Rarely has the ‘final part in a trilogy’ been such a richly cinematic experience. The final segment in Leone’s 1960s spaghetti western trio, The Good, The Bad and The Ugly outpaces, outperforms and ultimately outlasts A Fistful of Dollars (1964) and For a Few Dollars More (1965).

The film’s magisterial sweep never underestimates the human story at the film’s core. Three men, Blondie (Eastwood), Angel Eyes (van Cleef) and Tuco (Wallach) become mixed up in a quest for lost gold, their paths crossing and recrossing as the film develops. Set against the backdrop of the American Civil War, Leone’s first masterstroke is to use the conflict as a framing device for the men’s quest. Instead of shoehorning a narrative around political events (Anthony Minghella would have done well to watch this film before his uncertain Cold Mountain [2003]), Leone employs small, almost insignificant episodes to support his own meditations on the American West.

This is a film unafraid to take its time. Little wonder that the film’s distributors butchered the running time to an audience-friendly two hours. The extra footage reinstated here provides more subtle exposition and a greater understanding of the motives of the three main characters. It is also a deeply violent film, and yet Leone is to be applauded for not glorifying or glamorising the horrors. There are many scenes worthy of mention, but the most disturbing is the prison camp sequence, in which captured Confederate musicians are forced to play music to cover up the sound of Union soldiers torturing inmates. There are echoes of Nazi concentration camps here, and this is further complicated by having Confederate soldiers partly dressed in yellow cloth. Whether overt political comment or not, it is a cruel scene, and one can scarcely imagine Ford or Hathaway including similar sequences.

The film cleaves closely to the motifs and sensibilities of the western – bleached cinematography, expansive landscape, revenge, hidden gold – but Leone adds more profound levels of enjoyment. This is paraphrased by Morricone’s most audacious, oft-copied soundtrack, in which dissonant harmonicas and coyote wailing are mixed to unforgettable effect. With its insistence upon crash-zooms and extreme close-ups, it’s hard not to see why the likes of Robert Rodriguez and Quentin Tarantino have lifted chunks of the film’s iconography for their most recent films. Both Once upon a Time in Mexico (2003) and Kill Bill: Vol. 2 (2004) seem like distaff cousins of The Good, the Bad and The Ugly, and the DVD is being heavily marketed as Tarantino’s ‘favourite movie’. However, it seems unlikely that Leone requires, or desires such a seal of approval. Just as Once upon A Time in America (1984) is only now being recognised as a seminal gangster film, this spaghetti western is steadily building a critical reputation which ranks alongside films such as The Searchers (1956) and Pat Garrett and Billy the Kid (1973).

Yet within the grand baroque style, Leone’s signature pieces come to the fore. The small puffs of gunpowder as Eastwood cleans out his gun barrel, or the tattered pink parasol shading Wallach from the desert sun, are wonderfully adroit gestures within the greater scale of the drama. The performances are similarly nuanced, and remain fascinating portrayals of three facets of human nature. Eastwood’s ‘Good’ is at his laconic, rugged best, and he expands on his ‘Man With No Name’ persona with a number of character traits – he strokes a kitten in one shot, in another deplores the ravages of a war in which ‘he has never seen so many men wasted so badly’, and in a rare moment of humanity, offers up a cigarette to a dying soldier. Van Cleef really is Bad, his ‘angel eyes’ an apt moniker for such a calculating schemer. His lean physique and awkward good looks further confuse his persona, but his ruthless streak, evident in the prison camp torture scene, provides a raw precursor to Henry Fonda’s similar role in Leone’s Once Upon A Time in the West (1969). Best of all is Wallach, whose ugly, grasping nature is often counterbalanced by broad brushes of humour, a strangely touching piety and the kind of earthy gravitas that Coppola harnessed so brutally in The Godfather III (1990). It seems fitting that the film’s final scene, with its majestically edited and scored stand-off, sees the three characters together alone for the first time.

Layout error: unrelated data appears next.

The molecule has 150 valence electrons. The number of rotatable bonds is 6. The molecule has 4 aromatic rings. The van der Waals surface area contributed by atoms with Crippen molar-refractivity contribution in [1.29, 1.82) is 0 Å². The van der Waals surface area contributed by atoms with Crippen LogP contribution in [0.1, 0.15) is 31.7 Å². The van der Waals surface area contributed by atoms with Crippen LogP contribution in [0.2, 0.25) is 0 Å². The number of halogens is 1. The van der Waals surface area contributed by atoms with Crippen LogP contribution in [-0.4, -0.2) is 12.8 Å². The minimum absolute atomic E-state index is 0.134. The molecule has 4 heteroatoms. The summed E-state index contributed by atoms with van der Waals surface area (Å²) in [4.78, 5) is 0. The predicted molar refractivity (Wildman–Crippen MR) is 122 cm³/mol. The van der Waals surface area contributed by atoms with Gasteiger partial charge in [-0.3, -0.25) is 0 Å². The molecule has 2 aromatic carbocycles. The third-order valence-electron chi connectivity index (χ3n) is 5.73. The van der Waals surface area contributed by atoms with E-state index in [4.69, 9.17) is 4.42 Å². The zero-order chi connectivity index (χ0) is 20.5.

Revived here in its full three hour glory, this special edition DVD is accompanied by several enticing extras and making-of docs, but is also complemented by critic Richard Schickel’s wry and perceptive commentary. On the second disc there are featurettes on Leone’s West (20 mins), The Leone Style (24 mins), Reconstructing The Good, the Bad and the Ugly (11 mins) and a documentary about the historical background, The Man Who Lost the Civil War (15 mins).

The film is violent, misogynistic, and deeply sceptical of human nature. Greed and revenge are the underlying motives, not some idealised vision of the Old West complete with honourable gunslingers and drunks in need of redemption. Instead, Leone offers a witty, bloody and complex replaying of the Civil War legacy. Framed against the petty crimes of the three men resides a far greater tragedy. The scene in which Eastwood and Wallach become tangled up in a huge battle between hundreds of troops for a strategically unimportant bridge lends the film the sort of pathos and reflection often missing in the spaghetti style. That 2003’s The Missing and Open Range, as well as Eastwood’s post-Leone work, are inflected by such compassion is testament to the enduring legacy of this masterpiece.